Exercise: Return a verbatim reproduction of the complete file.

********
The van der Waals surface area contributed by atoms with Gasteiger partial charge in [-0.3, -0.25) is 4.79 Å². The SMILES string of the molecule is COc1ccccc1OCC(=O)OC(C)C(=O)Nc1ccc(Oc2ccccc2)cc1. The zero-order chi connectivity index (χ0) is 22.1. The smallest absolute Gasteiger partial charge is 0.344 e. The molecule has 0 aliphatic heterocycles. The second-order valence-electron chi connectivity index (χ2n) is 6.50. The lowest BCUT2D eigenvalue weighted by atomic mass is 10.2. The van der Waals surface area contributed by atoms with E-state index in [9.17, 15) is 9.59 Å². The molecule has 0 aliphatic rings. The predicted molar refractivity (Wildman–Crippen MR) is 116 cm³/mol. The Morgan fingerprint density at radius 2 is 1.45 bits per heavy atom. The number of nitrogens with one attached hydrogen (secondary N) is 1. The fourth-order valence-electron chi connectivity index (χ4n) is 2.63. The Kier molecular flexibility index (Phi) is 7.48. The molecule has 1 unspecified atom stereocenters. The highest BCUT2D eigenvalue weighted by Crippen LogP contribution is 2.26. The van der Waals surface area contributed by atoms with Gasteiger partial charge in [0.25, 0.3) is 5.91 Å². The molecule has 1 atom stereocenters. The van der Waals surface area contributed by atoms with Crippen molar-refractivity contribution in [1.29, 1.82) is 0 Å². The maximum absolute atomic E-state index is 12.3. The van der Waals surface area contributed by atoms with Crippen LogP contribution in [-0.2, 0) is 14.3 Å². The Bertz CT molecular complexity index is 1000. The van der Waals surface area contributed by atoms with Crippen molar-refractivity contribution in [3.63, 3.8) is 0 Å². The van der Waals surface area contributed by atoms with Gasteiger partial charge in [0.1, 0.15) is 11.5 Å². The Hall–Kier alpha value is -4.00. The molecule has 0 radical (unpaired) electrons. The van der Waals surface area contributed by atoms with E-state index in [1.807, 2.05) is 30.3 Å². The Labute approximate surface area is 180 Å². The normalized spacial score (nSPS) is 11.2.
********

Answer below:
The van der Waals surface area contributed by atoms with Gasteiger partial charge in [-0.3, -0.25) is 4.79 Å². The SMILES string of the molecule is COc1ccccc1OCC(=O)OC(C)C(=O)Nc1ccc(Oc2ccccc2)cc1. The zero-order chi connectivity index (χ0) is 22.1. The smallest absolute Gasteiger partial charge is 0.344 e. The molecule has 0 aliphatic heterocycles. The second-order valence-electron chi connectivity index (χ2n) is 6.50. The lowest BCUT2D eigenvalue weighted by atomic mass is 10.2. The van der Waals surface area contributed by atoms with E-state index in [9.17, 15) is 9.59 Å². The molecule has 0 aliphatic rings. The predicted molar refractivity (Wildman–Crippen MR) is 116 cm³/mol. The Morgan fingerprint density at radius 2 is 1.45 bits per heavy atom. The number of nitrogens with one attached hydrogen (secondary N) is 1. The fourth-order valence-electron chi connectivity index (χ4n) is 2.63. The Kier molecular flexibility index (Phi) is 7.48. The molecule has 1 unspecified atom stereocenters. The highest BCUT2D eigenvalue weighted by Crippen LogP contribution is 2.26. The van der Waals surface area contributed by atoms with Gasteiger partial charge in [0.25, 0.3) is 5.91 Å². The molecule has 1 atom stereocenters. The van der Waals surface area contributed by atoms with Crippen molar-refractivity contribution in [1.29, 1.82) is 0 Å². The maximum absolute atomic E-state index is 12.3. The van der Waals surface area contributed by atoms with Crippen LogP contribution in [-0.2, 0) is 14.3 Å². The Bertz CT molecular complexity index is 1000. The van der Waals surface area contributed by atoms with Crippen molar-refractivity contribution in [3.63, 3.8) is 0 Å². The van der Waals surface area contributed by atoms with Gasteiger partial charge in [0.1, 0.15) is 11.5 Å². The Hall–Kier alpha value is -4.00. The molecule has 0 radical (unpaired) electrons. The van der Waals surface area contributed by atoms with E-state index in [1.807, 2.05) is 30.3 Å². The Labute approximate surface area is 180 Å². The normalized spacial score (nSPS) is 11.2.